FRANKFORT — The Kentucky House narrowly approved a bill Wednesday to create a task force that could recommend the state elect its Public Service Commission rather than let the governor continue to appoint its members.
At issue is who decides the makeup of the PSC, which must approve utility rate increases, and whether electing its members would make the PSC more accountable to ratepayers or more easily influenced by utility companies giving large campaign donations.
Originally, Senate Bill 151 called for the three-member appointed PSC to be replaced by a seven-member elected PSC. After several changes on its way to the House floor, the current version, approved by a 48-46 vote, now calls for a task force to study "alternative methods" of selecting commissioners, with a focus on "protections for vulnerable ratepayers."
If the Senate concurs with the House changes, the bill goes to Gov. Steve Beshear for his signature or veto.
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In the House version, the task force will include three representatives and three senators, to be named by House and Senate leaders, and it will make a report by Dec. 15.
Rep. Keith Hall, D-Phelps, gave an impassioned floor speech in favor of SB 151 and a revamped PSC. Hall invoked George Washington; Abraham Lincoln; Winston Churchill; the 19th Amendment, granting women the right to vote; and the recent civilian uprisings in Egypt and Tunisia.
"The people want power to make their own decisions. But God forbid that we ask if the PSC should be publicly elected!" Hall said. "Do you represent the widows, the orphans and the poor in your community?"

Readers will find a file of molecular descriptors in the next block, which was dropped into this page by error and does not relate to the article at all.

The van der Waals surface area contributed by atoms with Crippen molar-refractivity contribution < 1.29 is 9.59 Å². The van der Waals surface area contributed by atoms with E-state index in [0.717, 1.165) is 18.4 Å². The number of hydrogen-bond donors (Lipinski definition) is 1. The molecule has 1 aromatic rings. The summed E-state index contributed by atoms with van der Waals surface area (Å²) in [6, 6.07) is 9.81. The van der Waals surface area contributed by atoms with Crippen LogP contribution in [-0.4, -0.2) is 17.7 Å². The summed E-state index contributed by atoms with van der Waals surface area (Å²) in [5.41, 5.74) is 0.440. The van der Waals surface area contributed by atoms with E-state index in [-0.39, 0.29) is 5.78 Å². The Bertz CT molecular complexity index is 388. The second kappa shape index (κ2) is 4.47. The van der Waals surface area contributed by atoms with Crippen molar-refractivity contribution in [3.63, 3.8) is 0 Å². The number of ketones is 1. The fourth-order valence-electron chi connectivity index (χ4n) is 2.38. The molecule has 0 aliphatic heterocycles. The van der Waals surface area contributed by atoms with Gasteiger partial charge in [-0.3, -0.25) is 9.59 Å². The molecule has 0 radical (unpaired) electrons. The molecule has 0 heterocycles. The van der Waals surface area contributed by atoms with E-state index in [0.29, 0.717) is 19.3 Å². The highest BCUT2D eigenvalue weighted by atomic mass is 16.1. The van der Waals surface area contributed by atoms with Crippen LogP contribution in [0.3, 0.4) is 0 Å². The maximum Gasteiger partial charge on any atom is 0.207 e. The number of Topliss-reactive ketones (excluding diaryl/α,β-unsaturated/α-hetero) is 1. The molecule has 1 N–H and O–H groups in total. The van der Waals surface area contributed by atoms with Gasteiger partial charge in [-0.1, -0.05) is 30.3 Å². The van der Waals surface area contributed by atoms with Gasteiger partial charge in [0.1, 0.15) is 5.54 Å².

In his private life, Hall owns a construction company that has received millions of dollars in work from Mountain Water District in Pike County, a utility the existing PSC has criticized for various reasons. The PSC also removed two of the district's board members in 2009 for failing to meet residency requirements.
Hall has said his relationship with Mountain Water District has nothing to do with his support for the bill.
House Republican Leader Jeff Hoover of Jamestown criticized the bill. He argued that House and Senate leaders have said they want an elected PSC, so they simply will select task force members who will reach that conclusion.
For a credible study of the PSC, Hoover said, the task force should include business leaders, consumer advocates and others who have warned lawmakers that an elected PSC could be influenced by utility companies' campaign donations, raising rates higher than ever.
"The truth of the matter is, this study is a joke, it's a farce," Hoover said. "This bill does not smell good. Even if it's a study, it doesn't smell good."